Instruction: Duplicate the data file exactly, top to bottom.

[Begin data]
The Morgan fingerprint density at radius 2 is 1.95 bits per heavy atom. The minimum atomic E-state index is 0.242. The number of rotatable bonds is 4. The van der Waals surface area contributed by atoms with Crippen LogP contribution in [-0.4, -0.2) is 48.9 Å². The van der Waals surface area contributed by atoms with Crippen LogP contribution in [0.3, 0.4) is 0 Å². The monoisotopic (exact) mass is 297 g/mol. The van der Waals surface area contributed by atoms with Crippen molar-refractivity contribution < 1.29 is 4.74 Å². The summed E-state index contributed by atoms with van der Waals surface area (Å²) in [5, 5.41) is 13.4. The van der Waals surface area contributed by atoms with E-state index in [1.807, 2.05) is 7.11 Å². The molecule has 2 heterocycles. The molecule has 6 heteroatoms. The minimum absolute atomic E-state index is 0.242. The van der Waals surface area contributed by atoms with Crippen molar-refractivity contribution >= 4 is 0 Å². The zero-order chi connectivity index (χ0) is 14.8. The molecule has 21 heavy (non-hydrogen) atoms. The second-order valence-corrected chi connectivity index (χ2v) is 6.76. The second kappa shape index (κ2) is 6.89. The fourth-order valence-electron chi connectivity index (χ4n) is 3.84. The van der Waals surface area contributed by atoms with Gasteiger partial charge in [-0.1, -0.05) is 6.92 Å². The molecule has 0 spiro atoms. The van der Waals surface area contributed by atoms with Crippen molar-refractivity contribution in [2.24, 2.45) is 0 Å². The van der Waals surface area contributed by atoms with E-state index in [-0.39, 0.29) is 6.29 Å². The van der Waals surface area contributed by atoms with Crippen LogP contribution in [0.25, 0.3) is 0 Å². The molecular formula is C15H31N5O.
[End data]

The Morgan fingerprint density at radius 2 is 1.95 bits per heavy atom. The minimum atomic E-state index is 0.242. The number of rotatable bonds is 4. The van der Waals surface area contributed by atoms with Crippen LogP contribution in [-0.4, -0.2) is 48.9 Å². The van der Waals surface area contributed by atoms with Crippen LogP contribution in [0.3, 0.4) is 0 Å². The monoisotopic (exact) mass is 297 g/mol. The van der Waals surface area contributed by atoms with Crippen molar-refractivity contribution < 1.29 is 4.74 Å². The summed E-state index contributed by atoms with van der Waals surface area (Å²) in [5, 5.41) is 13.4. The van der Waals surface area contributed by atoms with E-state index in [1.807, 2.05) is 7.11 Å². The molecule has 2 heterocycles. The molecule has 6 heteroatoms. The minimum absolute atomic E-state index is 0.242. The van der Waals surface area contributed by atoms with Crippen molar-refractivity contribution >= 4 is 0 Å². The zero-order chi connectivity index (χ0) is 14.8. The molecule has 21 heavy (non-hydrogen) atoms. The second-order valence-corrected chi connectivity index (χ2v) is 6.76. The second kappa shape index (κ2) is 6.89. The fourth-order valence-electron chi connectivity index (χ4n) is 3.84. The van der Waals surface area contributed by atoms with Gasteiger partial charge in [-0.1, -0.05) is 6.92 Å². The molecule has 0 spiro atoms. The van der Waals surface area contributed by atoms with Crippen molar-refractivity contribution in [2.24, 2.45) is 0 Å². The van der Waals surface area contributed by atoms with E-state index in [-0.39, 0.29) is 6.29 Å². The van der Waals surface area contributed by atoms with Crippen LogP contribution in [0.25, 0.3) is 0 Å². The molecular formula is C15H31N5O.